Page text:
Click here to view the whole report: http://www.aclu.org/national-security/guantanamo-numbers
Marking ten years since Guantanamo Bay’s opening, The American Civil Liberties Union (ACLU) has released a report called, “Guantanamo by the Numbers”, describing the cost of running the camp and the treatment of detainees.
Since the Department of Defense opened the prison in 2002, it has held 779 men. According to the government data, 92% of these men were never al-Qaeda fighters.
Five percent of the prisoners were captured by the US military and 86% were “reportedly turned over to Coalition forces in response to a bounty offer.” The ACLU reports that the amount offered to Pakistani and Afghan villagers to turn someone in is “Millions of dollars…Enough money to take care of your family, your village, your tribe for the rest of your life.”
The youngest prisoner captured was 13 years old and the oldest was 98 years of age. Plus, 21 children have been imprisoned at the camp.
More than 200 FBI agents have reported abusive treatment of Guantanamo prisoners. At the same time, at least 16 men were tortured in CIA’s overseas secret prisons before they were moved to Guantanamo.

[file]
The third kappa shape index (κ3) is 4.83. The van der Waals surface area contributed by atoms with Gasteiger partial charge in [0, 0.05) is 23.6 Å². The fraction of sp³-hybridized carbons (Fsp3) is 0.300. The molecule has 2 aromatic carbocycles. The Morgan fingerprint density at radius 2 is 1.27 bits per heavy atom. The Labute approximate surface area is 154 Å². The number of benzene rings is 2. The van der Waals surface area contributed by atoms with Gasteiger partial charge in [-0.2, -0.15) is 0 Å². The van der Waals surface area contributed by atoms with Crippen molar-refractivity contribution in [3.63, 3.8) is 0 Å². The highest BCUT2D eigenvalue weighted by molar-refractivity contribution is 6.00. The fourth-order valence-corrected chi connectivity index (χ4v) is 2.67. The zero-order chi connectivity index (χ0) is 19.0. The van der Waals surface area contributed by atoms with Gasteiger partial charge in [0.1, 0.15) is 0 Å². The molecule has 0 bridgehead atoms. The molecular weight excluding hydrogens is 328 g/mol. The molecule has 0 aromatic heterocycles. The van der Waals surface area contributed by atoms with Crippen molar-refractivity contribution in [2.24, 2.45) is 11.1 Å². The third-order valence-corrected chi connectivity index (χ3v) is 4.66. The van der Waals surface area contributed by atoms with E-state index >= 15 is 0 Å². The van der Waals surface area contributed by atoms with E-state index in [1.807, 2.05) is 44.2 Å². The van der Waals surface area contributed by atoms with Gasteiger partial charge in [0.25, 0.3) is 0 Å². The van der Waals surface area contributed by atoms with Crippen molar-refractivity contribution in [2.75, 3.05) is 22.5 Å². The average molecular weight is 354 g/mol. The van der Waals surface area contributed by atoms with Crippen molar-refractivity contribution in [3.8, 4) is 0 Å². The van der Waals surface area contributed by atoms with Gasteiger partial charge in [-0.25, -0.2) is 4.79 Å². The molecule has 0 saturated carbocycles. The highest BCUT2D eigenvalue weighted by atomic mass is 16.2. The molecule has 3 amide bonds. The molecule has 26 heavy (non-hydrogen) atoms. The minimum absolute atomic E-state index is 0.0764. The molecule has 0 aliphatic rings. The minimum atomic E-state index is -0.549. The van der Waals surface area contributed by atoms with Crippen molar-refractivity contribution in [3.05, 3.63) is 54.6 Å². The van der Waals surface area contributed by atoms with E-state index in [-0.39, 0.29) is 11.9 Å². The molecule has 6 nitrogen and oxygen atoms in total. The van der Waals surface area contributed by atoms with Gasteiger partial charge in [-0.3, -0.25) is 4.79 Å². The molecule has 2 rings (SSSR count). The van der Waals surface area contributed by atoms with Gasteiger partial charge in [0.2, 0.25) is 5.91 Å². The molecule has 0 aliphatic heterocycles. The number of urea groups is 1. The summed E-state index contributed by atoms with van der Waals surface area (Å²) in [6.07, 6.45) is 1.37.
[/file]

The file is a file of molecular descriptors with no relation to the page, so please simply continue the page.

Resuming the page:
As of September 2008, seven military prosecutors have either resigned or requested reassignment because they viewed Guantanamo’s military commissions as unfair.
Eight deaths of prisoners have been reported while in custody – out of which 6 were suicides, 1 due to a heart attack and 1 to cancer. The youngest person to commit suicide was Yasser Talal Al Zahrani, who was captured at 16 and died at age 21.
The federal court has prosecuted more than 400 terrorism suspects since 9/11. Five people have been charged with planning the 9/11 attacks, but none of the alleged criminals have been brought to trial.
In 2011, the U.S. government spent $12 million in Guantanamo military commissions, and $70 million has been spent every year on the 89 prisoners who have been cleared for release but are still detained.
As of January 2012, Guantanamo still has 171 men imprisoned. Fourty-six prisoners will not be prosecuted because the U.S. government lacks evidence – but also will not be released because they are claimed to be too dangerous.